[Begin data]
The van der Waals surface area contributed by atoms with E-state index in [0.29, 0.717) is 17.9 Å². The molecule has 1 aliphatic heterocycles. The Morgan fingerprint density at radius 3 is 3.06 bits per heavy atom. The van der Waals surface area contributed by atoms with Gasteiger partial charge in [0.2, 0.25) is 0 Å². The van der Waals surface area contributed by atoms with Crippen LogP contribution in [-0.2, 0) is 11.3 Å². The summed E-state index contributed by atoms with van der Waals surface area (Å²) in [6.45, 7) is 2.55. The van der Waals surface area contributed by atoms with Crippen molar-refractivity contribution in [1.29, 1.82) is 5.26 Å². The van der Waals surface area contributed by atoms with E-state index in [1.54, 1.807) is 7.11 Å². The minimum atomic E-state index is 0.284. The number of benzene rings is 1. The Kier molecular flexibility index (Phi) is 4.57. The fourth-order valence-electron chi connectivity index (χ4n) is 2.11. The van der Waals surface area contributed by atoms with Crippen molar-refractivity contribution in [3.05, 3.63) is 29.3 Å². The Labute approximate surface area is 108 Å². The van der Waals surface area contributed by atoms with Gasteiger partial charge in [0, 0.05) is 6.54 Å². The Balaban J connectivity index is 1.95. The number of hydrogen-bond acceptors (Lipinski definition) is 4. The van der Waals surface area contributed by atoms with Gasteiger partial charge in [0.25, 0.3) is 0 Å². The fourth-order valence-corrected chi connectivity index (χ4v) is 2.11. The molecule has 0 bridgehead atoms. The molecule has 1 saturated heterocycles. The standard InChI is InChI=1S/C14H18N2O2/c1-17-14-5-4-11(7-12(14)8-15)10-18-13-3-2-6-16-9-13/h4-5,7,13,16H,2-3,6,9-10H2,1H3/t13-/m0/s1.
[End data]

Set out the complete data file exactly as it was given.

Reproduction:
The van der Waals surface area contributed by atoms with E-state index in [0.29, 0.717) is 17.9 Å². The molecule has 1 aliphatic heterocycles. The Morgan fingerprint density at radius 3 is 3.06 bits per heavy atom. The van der Waals surface area contributed by atoms with Gasteiger partial charge in [0.2, 0.25) is 0 Å². The van der Waals surface area contributed by atoms with Crippen LogP contribution in [-0.2, 0) is 11.3 Å². The summed E-state index contributed by atoms with van der Waals surface area (Å²) in [6.45, 7) is 2.55. The van der Waals surface area contributed by atoms with Crippen molar-refractivity contribution in [1.29, 1.82) is 5.26 Å². The van der Waals surface area contributed by atoms with E-state index in [1.54, 1.807) is 7.11 Å². The minimum atomic E-state index is 0.284. The number of benzene rings is 1. The Kier molecular flexibility index (Phi) is 4.57. The fourth-order valence-electron chi connectivity index (χ4n) is 2.11. The van der Waals surface area contributed by atoms with Crippen molar-refractivity contribution in [3.05, 3.63) is 29.3 Å². The Labute approximate surface area is 108 Å². The van der Waals surface area contributed by atoms with Gasteiger partial charge in [0, 0.05) is 6.54 Å². The Balaban J connectivity index is 1.95. The number of hydrogen-bond acceptors (Lipinski definition) is 4. The van der Waals surface area contributed by atoms with Gasteiger partial charge in [0.25, 0.3) is 0 Å². The fourth-order valence-corrected chi connectivity index (χ4v) is 2.11. The molecule has 0 bridgehead atoms. The molecule has 1 saturated heterocycles. The standard InChI is InChI=1S/C14H18N2O2/c1-17-14-5-4-11(7-12(14)8-15)10-18-13-3-2-6-16-9-13/h4-5,7,13,16H,2-3,6,9-10H2,1H3/t13-/m0/s1.